The American Tort Reform Foundation (ATR) released its 2022-2023 Judicial “Hellhole” Report. This won’t come as shocking news, but it’s not looking good for California.
Although the Golden State has dropped from its spot at number one, it hasn’t fallen far in the rankings. California was named the third worst judicial hellhole in this year’s report. For the state’s small and medium-sized business owners, this won’t come as a surprise.
One of the state’s worst laws, the Private Attorneys General Act (PAGA) allows greedy trial lawyers to target businesses for even minor or accidental violations of the state’s over 1,000-page labor code. Sadly, thousands of Golden State employers have been harmed by this law, which can often saddle businesses with crushing legal fees and settlement payments.
Thanks to a recently released study by the CABIA Foundation, we have evidence that PAGA is not the best way to address labor violations, regardless of whether you’re an employer or an employee.
Our research found that Under PAGA, workers actually got smaller rewards, employers pay more in legal fees, and the whole process takes twice as long. When cases were decided by the Labor and Workforce Development Agency (LWDA) instead, it yielded workers a 4.5 times larger payment. Workers who filed LWDA cases pocketed an average of $5,700 compared to $1,300 from PAGA cases.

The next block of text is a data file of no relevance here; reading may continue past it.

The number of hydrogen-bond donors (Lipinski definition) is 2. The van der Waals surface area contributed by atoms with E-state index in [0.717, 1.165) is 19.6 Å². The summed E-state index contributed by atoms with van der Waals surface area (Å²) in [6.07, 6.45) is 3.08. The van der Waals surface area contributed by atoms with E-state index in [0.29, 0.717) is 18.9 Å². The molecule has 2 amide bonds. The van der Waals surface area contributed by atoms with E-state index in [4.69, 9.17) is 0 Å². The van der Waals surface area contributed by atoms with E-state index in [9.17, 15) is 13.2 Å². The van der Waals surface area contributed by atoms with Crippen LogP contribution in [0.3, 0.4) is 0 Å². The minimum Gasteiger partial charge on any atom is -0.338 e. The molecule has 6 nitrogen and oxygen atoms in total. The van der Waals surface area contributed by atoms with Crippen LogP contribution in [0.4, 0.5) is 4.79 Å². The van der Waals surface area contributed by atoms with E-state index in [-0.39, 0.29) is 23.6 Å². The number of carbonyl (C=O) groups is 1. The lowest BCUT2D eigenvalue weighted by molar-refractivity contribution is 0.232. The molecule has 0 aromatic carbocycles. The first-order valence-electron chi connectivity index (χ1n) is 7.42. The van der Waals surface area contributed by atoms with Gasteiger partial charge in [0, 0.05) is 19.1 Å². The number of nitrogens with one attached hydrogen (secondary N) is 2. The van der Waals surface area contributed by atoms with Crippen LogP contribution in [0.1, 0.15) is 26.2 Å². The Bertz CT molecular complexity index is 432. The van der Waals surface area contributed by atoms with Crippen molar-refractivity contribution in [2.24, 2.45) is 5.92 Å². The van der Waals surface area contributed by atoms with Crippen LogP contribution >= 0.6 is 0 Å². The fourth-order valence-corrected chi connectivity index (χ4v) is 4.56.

Employers also spent less money. The average employer paid $1.1 million to address a PAGA case versus $790,000 for an LWDA-decided case.
Of course, trial attorneys are the only ones who come out on top when PAGA is put into practice. PAGA attorneys yield 33 percent or more of the worker’s total recovery and average $372,000 per case.
Unfortunately, PAGA isn’t the only bad law driving down California’s ratings. According to ATR, “Proposition 65 litigation continues to hinder business by forcing companies to place warning signs on any product containing a trace of any of the 1,000 non-threatening chemicals listed.” Even though many of these chemicals are labeled as safe, they remain the “targets of multimillion dollar advertising campaigns by plaintiff’s attorneys.”
One thing is certain: California may have dropped two spots, but there’s still a mountain of work to be done to get our state off the judicial hellhole list.